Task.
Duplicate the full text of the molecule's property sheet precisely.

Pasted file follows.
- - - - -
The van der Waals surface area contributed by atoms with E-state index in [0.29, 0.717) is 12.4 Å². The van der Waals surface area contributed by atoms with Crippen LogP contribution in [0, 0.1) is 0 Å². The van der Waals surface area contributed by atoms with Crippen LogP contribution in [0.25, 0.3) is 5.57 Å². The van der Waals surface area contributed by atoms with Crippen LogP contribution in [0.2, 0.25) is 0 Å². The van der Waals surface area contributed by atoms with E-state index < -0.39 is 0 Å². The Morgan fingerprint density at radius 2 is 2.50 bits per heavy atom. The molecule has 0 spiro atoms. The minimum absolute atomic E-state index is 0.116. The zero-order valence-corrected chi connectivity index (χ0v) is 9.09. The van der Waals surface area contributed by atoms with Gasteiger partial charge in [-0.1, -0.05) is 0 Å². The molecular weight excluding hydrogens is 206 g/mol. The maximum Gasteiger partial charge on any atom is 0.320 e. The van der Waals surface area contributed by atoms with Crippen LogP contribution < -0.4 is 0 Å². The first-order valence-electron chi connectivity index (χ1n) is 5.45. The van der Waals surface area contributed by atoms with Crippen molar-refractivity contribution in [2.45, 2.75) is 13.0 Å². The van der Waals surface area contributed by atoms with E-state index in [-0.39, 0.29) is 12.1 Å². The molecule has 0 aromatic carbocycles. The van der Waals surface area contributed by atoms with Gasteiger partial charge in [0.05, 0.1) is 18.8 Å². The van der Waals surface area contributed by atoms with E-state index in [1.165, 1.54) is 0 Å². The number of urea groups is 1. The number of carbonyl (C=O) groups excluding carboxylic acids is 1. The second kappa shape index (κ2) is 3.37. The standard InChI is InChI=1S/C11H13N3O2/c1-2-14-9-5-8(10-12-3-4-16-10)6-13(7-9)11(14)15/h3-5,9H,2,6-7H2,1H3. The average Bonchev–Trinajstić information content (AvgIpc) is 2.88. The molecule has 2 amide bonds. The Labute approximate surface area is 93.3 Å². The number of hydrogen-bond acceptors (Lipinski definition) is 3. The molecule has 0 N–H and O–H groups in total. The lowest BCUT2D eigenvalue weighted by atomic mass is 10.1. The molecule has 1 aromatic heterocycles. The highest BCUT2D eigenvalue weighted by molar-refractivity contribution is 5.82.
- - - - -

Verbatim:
The van der Waals surface area contributed by atoms with E-state index in [0.29, 0.717) is 12.4 Å². The van der Waals surface area contributed by atoms with Crippen LogP contribution in [0, 0.1) is 0 Å². The van der Waals surface area contributed by atoms with Crippen LogP contribution in [0.25, 0.3) is 5.57 Å². The van der Waals surface area contributed by atoms with Crippen LogP contribution in [0.2, 0.25) is 0 Å². The van der Waals surface area contributed by atoms with E-state index < -0.39 is 0 Å². The Morgan fingerprint density at radius 2 is 2.50 bits per heavy atom. The molecule has 0 spiro atoms. The minimum absolute atomic E-state index is 0.116. The zero-order valence-corrected chi connectivity index (χ0v) is 9.09. The van der Waals surface area contributed by atoms with Gasteiger partial charge in [-0.1, -0.05) is 0 Å². The molecular weight excluding hydrogens is 206 g/mol. The maximum Gasteiger partial charge on any atom is 0.320 e. The van der Waals surface area contributed by atoms with Crippen LogP contribution < -0.4 is 0 Å². The first-order valence-electron chi connectivity index (χ1n) is 5.45. The van der Waals surface area contributed by atoms with Crippen molar-refractivity contribution in [2.45, 2.75) is 13.0 Å². The van der Waals surface area contributed by atoms with E-state index in [-0.39, 0.29) is 12.1 Å². The molecule has 0 aromatic carbocycles. The van der Waals surface area contributed by atoms with Gasteiger partial charge in [0.05, 0.1) is 18.8 Å². The van der Waals surface area contributed by atoms with E-state index in [1.165, 1.54) is 0 Å². The number of urea groups is 1. The number of carbonyl (C=O) groups excluding carboxylic acids is 1. The second kappa shape index (κ2) is 3.37. The standard InChI is InChI=1S/C11H13N3O2/c1-2-14-9-5-8(10-12-3-4-16-10)6-13(7-9)11(14)15/h3-5,9H,2,6-7H2,1H3. The average Bonchev–Trinajstić information content (AvgIpc) is 2.88. The molecule has 2 amide bonds. The Labute approximate surface area is 93.3 Å². The number of hydrogen-bond acceptors (Lipinski definition) is 3. The molecule has 0 N–H and O–H groups in total. The lowest BCUT2D eigenvalue weighted by atomic mass is 10.1. The molecule has 1 aromatic heterocycles. The highest BCUT2D eigenvalue weighted by molar-refractivity contribution is 5.82.